Drugs and partying are closely associated in popular culture. Cocktail parties fueled by alcohol and cigarettes, the “Summer of Love” in the 1960s powered by LSD, and raves or underground electronic music parties, which are associated closely with a wide range of synthetic drugs referred to as club drugs. The most famous forms of these club drugs are ecstasy and Molly, which appear to have similar effects and problems.

When people refer to either ecstasy or Molly, they are referring to essentially the same chemical: MDMA, or 3,4-methylenedioxy-methamphetamine. This chemical was discovered in the early 1900s, but it did not become popular until the 1970s, when psychiatrists began using low doses of the substance as an antidepressant. By the late 1980s, the drug had made its way into pop culture due to its euphoric effects. In fact, MDMA was legal as a therapeutic substance until 1985, when the Drug Enforcement Administration (DEA) moved the substance to Schedule I.

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By itself, MDMA has properties that are similar to both stimulants and hallucinogens, increasing a person’s energy, happiness, and trust. The drug can also distort a person’s sense of time or sensory perceptions, like visual, tactile, or auditory stimulation. Although the base chemical for both ecstasy and Molly is allegedly the same, the drugs have some differences. The primarily difference is that the term Molly, short for “molecular,” was a rebranding of ecstasy introduced in the early 2000s, after numerous people complained about the impurity of ecstasy. There are additional differences between the two substances, detailed below.

The Drugs are Taken in Different Forms


MDMA by itself is typically found as a white, tan, or brown powder, according to drug information from the National Highway Transportation Safety Administration. This powder can then either be sold in pressed tablets, which is ecstasy or as a “pure” powder, which is Molly.

The powder does not bind well into pill form by itself, so ecstasy involves at least some fillers to maintain its shape. In many cases, this means other active ingredients, which can have an intense effect on the person taking the ecstasy pill. Because MDMA is a stimulant, other stimulants are often added with the assumption that they won’t be detectible, even though the other effects of stimulants – like paranoia, aggression, and addiction – are not effects associated with MDMA.



Ecstasy developed a reputation for being cut with a lot of harsher and more addictive chemicals, so when Molly came on the scene a decade later, the powder was allegedly purer than the pill. Molly is ingested orally, like ecstasy, but rather than binding it into a pressed pill, Molly is put into a gel capsule. Since the pill form of MDMA requires fillers to bind the main ingredient, the implication of powdered Molly is that the drug has not been cut or changed in any way. However, this is rarely the case; a report published in the Wall Street Journal in 2013 found that only 13 percent of powdered Molly had any MDMA whatsoever.

Popular at Different Times


As mentioned, the original, therapeutic form of MDMA was popular in the 1970s and 1980s until the substance became popular in larger doses as an intoxicant. The substance became an integral part of rave culture, which peaked in the 1990s. By the early 2000s, the term rave was out of fashion, although large dance parties involving hours, or even days, of electronic music were still incredibly popular.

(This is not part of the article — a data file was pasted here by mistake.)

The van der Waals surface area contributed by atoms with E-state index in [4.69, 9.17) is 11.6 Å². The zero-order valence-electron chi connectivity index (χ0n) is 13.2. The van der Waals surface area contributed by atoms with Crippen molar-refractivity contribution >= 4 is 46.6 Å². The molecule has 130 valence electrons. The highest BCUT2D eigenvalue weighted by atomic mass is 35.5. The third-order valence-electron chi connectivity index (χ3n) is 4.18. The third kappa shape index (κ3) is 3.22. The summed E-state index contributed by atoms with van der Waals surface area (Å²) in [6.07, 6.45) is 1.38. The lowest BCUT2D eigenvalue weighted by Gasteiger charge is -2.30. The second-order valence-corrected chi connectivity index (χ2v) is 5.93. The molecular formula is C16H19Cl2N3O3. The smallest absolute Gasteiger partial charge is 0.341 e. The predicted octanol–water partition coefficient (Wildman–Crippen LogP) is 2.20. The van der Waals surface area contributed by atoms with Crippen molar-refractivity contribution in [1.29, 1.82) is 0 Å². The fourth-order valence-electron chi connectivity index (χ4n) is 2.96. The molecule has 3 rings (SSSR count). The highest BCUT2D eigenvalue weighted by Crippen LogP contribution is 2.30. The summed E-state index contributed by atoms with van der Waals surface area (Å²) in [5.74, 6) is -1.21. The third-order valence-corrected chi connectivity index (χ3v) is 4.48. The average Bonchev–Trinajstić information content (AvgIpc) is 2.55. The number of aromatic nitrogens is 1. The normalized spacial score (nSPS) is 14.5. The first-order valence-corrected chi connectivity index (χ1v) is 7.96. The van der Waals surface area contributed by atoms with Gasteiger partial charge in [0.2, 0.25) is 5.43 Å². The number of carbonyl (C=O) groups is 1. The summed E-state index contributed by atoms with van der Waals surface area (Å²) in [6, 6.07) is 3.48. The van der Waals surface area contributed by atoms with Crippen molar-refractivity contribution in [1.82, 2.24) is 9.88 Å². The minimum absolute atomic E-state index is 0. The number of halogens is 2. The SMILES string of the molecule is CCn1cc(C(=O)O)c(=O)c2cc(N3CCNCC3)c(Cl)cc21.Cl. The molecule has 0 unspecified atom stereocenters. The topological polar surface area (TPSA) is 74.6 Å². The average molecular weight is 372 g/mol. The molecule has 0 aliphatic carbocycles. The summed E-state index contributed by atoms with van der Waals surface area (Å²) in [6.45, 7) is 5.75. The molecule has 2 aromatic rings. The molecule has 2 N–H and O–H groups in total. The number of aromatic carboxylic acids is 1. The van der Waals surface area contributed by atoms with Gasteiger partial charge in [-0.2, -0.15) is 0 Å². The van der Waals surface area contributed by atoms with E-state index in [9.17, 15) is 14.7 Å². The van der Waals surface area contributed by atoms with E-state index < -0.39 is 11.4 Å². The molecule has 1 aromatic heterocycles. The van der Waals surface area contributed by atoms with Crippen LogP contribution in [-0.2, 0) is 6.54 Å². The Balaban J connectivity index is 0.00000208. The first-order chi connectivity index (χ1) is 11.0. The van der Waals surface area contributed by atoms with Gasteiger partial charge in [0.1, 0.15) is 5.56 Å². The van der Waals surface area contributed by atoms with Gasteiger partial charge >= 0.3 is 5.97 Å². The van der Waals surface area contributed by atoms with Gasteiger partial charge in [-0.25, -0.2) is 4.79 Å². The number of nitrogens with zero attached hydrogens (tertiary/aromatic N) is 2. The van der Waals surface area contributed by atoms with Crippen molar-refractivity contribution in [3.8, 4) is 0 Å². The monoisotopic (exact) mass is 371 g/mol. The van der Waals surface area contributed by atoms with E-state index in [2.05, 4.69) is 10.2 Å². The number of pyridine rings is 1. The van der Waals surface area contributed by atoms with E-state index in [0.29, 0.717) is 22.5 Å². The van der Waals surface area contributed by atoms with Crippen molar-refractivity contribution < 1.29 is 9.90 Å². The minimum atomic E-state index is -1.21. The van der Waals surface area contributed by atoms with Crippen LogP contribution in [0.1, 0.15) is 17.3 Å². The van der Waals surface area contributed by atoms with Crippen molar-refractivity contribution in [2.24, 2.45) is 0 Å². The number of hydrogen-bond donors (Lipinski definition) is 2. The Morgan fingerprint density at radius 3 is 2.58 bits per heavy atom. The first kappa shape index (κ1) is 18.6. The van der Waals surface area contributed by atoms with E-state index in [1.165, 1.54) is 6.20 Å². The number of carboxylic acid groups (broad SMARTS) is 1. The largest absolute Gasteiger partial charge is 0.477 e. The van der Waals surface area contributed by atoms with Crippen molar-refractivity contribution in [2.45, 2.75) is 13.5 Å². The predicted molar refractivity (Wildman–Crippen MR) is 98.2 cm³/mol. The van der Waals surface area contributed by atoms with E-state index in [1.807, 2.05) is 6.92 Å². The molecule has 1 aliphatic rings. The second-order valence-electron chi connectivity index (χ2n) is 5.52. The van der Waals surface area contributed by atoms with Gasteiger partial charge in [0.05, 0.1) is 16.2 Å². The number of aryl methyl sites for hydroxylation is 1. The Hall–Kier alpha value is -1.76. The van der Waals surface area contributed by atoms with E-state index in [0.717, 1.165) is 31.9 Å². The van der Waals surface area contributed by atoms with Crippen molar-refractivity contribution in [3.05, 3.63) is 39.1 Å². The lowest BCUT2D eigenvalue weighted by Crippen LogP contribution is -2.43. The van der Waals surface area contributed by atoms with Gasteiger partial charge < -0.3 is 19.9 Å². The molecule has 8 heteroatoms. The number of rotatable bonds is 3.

It was around this time that Molly was introduced as a supposedly purer form of MDMA. Although people still take ecstasy pills, many do so knowing that the drug is laced with other chemicals. People who take Molly often assume that the substance is pure, which is simply untrue. Molly seems to have hit a peak of popularity in 2012, but it is still a very popular substance at electronic dance music (EDM) parties.

Cut with Different Drugs

Since ecstasy and Molly have been popular in different eras of designer drugs, they are typically cut with different substances. MDMA has stimulant properties, so to maintain or enhance that effect, both substances are often cut with the least expensive or detectible stimulants available.

Ecstasy Ecstasy is often cut with:

  • Caffeine
  • Sugar
  • Speed
  • Methamphetamines
  • PMA, or para-methoxyamphetamine


Molly, being a newer designer drug, is often cut with other synthetic drugs. The most common of these are:

  • Bath salts, or synthetic cathinones, which mimic cocaine
  • Spice, or synthetic marijuana
  • Methylone, MDPV, 4-MEC, 4-MMC, Pentedrone, and MePP

Reports of MDMA’s potential for addiction or abuse vary, but as an intoxicating substance that changes brain chemistry, it can lead to serious problems, even in its most pure form. Because forms of MDMA like ecstasy and Molly are often cut with other, very dangerous stimulants, it is difficult to know what drug is being ingested. This can lead to overdose, hospitalization, and even death. MDMA can lead to overheating and dehydration, which can rapidly cause physical damage and organ failure.

It is important to find professional help to overcome addiction and substance abuse patterns. A rehabilitation program can help with the entire process, from detox to aftercare.